HPHC

HPHC or Harmful and Potentially Harmful Constituents is a submission required under the 2016 Deeming Regulation. By November 8, 2019, vape (e-liquids and hardware), hookah and cigar companies (manufacturers, importers or agents) will need to file an HPHC.

There’s been confusion about what an HPHC submission involves. In particular, since the last FDA Guidance was issued in 2012 for Roll Your Own (RYO) tobacco products. In the ENDS PMTA Guidance the FDA stated, “FDA intends to establish a revised list of harmful and potentially harmful constituents (HPHCs) that include HPHCs in ENDS products in the Federal Register, issue guidance regarding constituent reporting (i.e., harmful or potentially harmful constituent (HPHC) reporting) under section 904(a)(3) of the FD&C Act, and later issue a testing and reporting regulation as required by section 915.” As of the date of this post, neither has been published.

The list of HPHC in e-liquids is included in the ENDS PMTA Guidance. Those are:

  • Acetaldehyde
  • Acetyl Propionyl (also known as 2,3-pentanedione) 
  • Acrolein
  • Acrylonitrile
  • 4-Aminobiphenyl
  • 1-Aminonaphthalene
  • 2-Aminonaphthalene
  • Ammonia
  • Anabasine
  • Benzene
  • Benzo[a]pyrene
  • 1,3-Butadiene 
  • Cadmium
  • Lead
  • Menthol
  • Nickel
  • Nicotine, including total nicotine and unprotonated nicotine 
  • NNK (4-(methylnitrosamino)-1-(3-pyridyl)-1-butanone)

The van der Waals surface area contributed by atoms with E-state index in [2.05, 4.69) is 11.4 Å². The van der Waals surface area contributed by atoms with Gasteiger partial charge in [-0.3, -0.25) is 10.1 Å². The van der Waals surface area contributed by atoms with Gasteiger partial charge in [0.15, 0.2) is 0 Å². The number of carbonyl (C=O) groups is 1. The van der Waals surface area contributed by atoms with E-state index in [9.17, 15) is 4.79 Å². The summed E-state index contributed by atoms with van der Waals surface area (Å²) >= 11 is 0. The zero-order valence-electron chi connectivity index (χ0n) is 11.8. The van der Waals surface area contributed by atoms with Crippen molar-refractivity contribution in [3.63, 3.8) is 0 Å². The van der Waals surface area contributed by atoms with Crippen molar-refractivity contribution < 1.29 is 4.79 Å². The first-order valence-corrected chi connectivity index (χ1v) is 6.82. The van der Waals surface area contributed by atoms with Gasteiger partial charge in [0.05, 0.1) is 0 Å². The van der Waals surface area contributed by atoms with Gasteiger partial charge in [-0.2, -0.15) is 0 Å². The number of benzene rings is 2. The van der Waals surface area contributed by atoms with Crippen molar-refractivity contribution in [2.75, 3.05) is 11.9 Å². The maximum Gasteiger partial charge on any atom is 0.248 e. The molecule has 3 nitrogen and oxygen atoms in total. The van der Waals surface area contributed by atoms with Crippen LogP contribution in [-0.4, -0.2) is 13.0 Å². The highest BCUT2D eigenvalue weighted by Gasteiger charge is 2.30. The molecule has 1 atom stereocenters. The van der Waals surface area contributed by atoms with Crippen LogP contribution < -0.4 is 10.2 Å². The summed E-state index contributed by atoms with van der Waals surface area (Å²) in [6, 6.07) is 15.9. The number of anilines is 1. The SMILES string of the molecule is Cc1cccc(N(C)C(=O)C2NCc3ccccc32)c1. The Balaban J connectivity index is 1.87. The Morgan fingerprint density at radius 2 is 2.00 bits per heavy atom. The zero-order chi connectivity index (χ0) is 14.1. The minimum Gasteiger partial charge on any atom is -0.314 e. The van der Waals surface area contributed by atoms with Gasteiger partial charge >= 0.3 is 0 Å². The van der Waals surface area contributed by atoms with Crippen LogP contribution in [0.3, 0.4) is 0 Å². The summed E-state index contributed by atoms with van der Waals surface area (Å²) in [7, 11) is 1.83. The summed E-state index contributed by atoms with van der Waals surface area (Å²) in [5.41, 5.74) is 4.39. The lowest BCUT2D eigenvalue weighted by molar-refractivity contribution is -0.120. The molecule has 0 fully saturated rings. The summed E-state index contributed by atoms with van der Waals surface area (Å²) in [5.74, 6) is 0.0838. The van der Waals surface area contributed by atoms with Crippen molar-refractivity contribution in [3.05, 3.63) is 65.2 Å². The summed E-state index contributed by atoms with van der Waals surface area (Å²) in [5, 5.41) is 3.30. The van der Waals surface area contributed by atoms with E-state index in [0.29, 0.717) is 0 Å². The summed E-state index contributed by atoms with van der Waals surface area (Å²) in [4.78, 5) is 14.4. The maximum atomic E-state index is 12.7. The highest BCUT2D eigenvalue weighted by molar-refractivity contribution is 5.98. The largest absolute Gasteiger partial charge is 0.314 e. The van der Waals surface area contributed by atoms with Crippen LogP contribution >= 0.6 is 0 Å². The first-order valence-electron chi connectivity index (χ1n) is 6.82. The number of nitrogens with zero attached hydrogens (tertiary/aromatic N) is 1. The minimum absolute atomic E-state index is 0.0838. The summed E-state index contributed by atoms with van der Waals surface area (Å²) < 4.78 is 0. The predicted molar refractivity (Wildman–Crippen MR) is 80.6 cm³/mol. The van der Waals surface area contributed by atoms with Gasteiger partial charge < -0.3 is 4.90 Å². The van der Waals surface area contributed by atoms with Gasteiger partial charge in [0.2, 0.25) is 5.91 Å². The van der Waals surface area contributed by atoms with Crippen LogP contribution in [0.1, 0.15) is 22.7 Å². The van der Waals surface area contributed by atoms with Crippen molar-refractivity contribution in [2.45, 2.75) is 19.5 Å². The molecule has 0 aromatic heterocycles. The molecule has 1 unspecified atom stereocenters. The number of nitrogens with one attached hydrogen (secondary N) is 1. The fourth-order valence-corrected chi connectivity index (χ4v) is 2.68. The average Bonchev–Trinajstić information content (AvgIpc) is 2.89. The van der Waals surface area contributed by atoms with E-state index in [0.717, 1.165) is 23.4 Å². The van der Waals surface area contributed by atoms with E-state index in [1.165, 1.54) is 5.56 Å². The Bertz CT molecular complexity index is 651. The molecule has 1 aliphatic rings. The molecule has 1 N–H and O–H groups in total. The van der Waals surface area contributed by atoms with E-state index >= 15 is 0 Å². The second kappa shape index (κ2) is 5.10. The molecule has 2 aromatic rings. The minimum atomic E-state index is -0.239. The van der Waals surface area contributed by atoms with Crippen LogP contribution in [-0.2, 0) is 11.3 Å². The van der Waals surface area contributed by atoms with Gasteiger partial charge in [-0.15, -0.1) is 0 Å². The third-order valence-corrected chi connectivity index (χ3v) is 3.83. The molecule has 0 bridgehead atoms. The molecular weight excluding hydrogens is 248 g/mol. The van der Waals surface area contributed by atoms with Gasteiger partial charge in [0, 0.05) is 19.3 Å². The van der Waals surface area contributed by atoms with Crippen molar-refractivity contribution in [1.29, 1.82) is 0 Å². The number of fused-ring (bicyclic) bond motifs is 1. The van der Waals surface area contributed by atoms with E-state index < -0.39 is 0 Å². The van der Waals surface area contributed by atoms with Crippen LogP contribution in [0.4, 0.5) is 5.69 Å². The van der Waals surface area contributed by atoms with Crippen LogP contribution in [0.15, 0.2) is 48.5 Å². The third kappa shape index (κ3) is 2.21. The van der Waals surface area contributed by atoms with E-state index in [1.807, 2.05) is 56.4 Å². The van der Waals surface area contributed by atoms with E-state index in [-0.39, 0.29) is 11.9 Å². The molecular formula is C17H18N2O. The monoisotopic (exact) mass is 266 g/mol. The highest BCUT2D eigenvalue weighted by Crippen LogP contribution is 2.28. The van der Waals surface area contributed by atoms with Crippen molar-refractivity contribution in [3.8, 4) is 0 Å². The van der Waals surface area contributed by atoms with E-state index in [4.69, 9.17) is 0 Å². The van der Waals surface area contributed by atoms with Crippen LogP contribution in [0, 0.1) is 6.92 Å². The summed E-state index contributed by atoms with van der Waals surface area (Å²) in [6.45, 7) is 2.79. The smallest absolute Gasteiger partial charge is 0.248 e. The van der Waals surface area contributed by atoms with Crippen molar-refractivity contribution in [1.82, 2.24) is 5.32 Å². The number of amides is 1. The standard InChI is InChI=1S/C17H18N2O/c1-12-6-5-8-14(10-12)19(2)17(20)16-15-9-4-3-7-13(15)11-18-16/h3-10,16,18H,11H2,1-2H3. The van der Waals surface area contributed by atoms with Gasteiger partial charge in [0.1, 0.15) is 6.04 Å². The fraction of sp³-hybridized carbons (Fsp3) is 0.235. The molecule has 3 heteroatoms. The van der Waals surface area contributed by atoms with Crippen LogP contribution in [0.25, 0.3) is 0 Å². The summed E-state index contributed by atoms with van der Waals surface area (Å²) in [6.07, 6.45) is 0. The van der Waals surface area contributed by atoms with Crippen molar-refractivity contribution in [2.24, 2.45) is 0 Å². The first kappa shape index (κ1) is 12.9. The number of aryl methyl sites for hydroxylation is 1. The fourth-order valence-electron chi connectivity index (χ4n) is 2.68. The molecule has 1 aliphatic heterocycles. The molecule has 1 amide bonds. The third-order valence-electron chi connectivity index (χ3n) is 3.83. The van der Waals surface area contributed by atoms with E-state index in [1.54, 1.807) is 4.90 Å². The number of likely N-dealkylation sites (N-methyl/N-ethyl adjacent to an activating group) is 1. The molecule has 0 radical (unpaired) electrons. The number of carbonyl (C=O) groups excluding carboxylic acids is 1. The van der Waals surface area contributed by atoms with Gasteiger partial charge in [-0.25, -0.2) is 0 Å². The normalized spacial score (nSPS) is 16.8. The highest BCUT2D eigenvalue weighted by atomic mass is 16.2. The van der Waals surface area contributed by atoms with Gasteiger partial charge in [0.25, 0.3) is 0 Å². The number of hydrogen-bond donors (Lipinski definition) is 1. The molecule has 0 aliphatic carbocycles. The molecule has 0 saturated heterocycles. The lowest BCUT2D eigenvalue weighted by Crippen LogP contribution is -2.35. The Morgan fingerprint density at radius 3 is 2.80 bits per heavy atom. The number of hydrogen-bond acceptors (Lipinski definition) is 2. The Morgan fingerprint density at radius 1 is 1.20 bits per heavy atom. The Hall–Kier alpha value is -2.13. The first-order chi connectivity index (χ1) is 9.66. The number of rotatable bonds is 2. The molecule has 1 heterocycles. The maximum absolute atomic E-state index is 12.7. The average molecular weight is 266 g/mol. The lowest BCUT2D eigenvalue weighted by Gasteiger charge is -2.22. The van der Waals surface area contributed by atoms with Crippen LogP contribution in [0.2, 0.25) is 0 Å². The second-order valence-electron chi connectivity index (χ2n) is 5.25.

• NNN (N-nitrosonornicotine)
  • Propylene glycol
  • Toluene
  • Other constituents, as appropriate

While the exact analytical methods aren’t specified, from the 2012 Guidance it’s clear an HPHC must a identify each tobacco product (i.e., registered products with TP numbers), the manufacturer and/or importer, and provide the HPHC data along with HPHC quantities and details about the testing method. Until new Guidance or regulations are issued it would seem as long as the analytical methodology is scientifically sound it should suffice.



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Marc is dedicated to helping his clients navigate the complex world of FDA and USDA legislation. He represents FDA-regulated companies in the food, dietary supplement, beverage, cosmetic, medical device, and drug industries.

Marc is the author of two textbooks and a lecturer at Northeastern University. He is a member of the Washington State Bar Association and the D.C. Bar Association.

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